Despite not having a coach or officially naming a single member of their playing roster, Japan’s new Super Rugby side, the Sunwolves, will be ready to take part in the competition, according to new SANZAR chief executive Andy Marinos.
The South African, who played international rugby for Wales, dismissed fears Wednesday that the Sunwolves may not take their place in the tournament, saying he was “100 percent confident” they would be good to go by the end of February, when the new Super Rugby season kicks off.
“They have contracted a core group of 24 to 25 players at this point,” Marinos told reporters via teleconference.
“The biggest challenge is finalizing their head coach and we anticipate that will be in the next week or two. And there are a number of players who are obviously waiting to understand who that coach is before they commit. We expect to see a lot more traction in the next week or two.”
The Sunwolves are one of three sides to join an expanded, 18-team competition in 2016, along with the return of South Africa’s Southern Kings and a new franchise from Argentina. And while the latter has basically been problem free, there have been serious concerns about the Kings and Sunwolves.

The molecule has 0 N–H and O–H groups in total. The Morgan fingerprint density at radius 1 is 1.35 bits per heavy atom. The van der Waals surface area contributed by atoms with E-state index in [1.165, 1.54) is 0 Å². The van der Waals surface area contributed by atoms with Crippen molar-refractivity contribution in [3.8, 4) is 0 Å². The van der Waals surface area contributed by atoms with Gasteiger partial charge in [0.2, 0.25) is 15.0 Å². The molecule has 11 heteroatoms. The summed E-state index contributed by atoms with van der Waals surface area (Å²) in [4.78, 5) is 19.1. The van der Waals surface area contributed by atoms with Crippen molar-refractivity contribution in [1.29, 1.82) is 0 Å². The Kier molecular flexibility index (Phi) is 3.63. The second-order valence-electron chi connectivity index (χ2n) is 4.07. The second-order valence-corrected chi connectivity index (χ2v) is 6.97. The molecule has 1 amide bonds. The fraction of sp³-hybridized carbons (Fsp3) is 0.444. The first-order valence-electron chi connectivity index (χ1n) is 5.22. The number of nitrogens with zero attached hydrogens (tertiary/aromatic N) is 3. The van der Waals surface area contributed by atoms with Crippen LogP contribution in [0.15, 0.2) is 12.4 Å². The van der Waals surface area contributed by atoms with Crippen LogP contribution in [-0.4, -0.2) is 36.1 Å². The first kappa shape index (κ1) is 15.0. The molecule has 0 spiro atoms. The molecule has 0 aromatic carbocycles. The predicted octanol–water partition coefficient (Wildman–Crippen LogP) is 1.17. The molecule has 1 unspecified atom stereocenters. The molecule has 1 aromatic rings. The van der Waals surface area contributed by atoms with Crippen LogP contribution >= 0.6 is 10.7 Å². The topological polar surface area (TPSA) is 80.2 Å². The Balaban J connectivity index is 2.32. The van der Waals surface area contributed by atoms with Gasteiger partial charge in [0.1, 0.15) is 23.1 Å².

Last week, the South Africa Rugby Union announced it was taking control of the Kings, who are broke and who have been unable to pay players and officials their October salaries.
While the Sunwolves may have contracted 25 players, there have been serious concerns as to the strength of the squad — one of the reasons former Japan coach Eddie Jones opted not to take up the role of director of rugby of the new side following the Rugby World Cup.
Marinos, who officially begins his job in January, admitted he did have “concerns” over how the Kings and Sunwolves will adapt to Super Rugby, but he was hopeful things would work out.
“We are very cautions and aware of what is going ahead with this expansion . . . With the Kings and Japan, it’s a hell of a lot of the unknown — how are they going to adapt to the travel, the schedule,” he said. “But in saying that, I’ve learned one thing in rugby, you can never start writing off teams before the competition properly gets under way.”
The Sunwolves, who will play three of their home games in Singapore, are scheduled to make their debut against South Africa’s Lions in Tokyo on Feb. 27.
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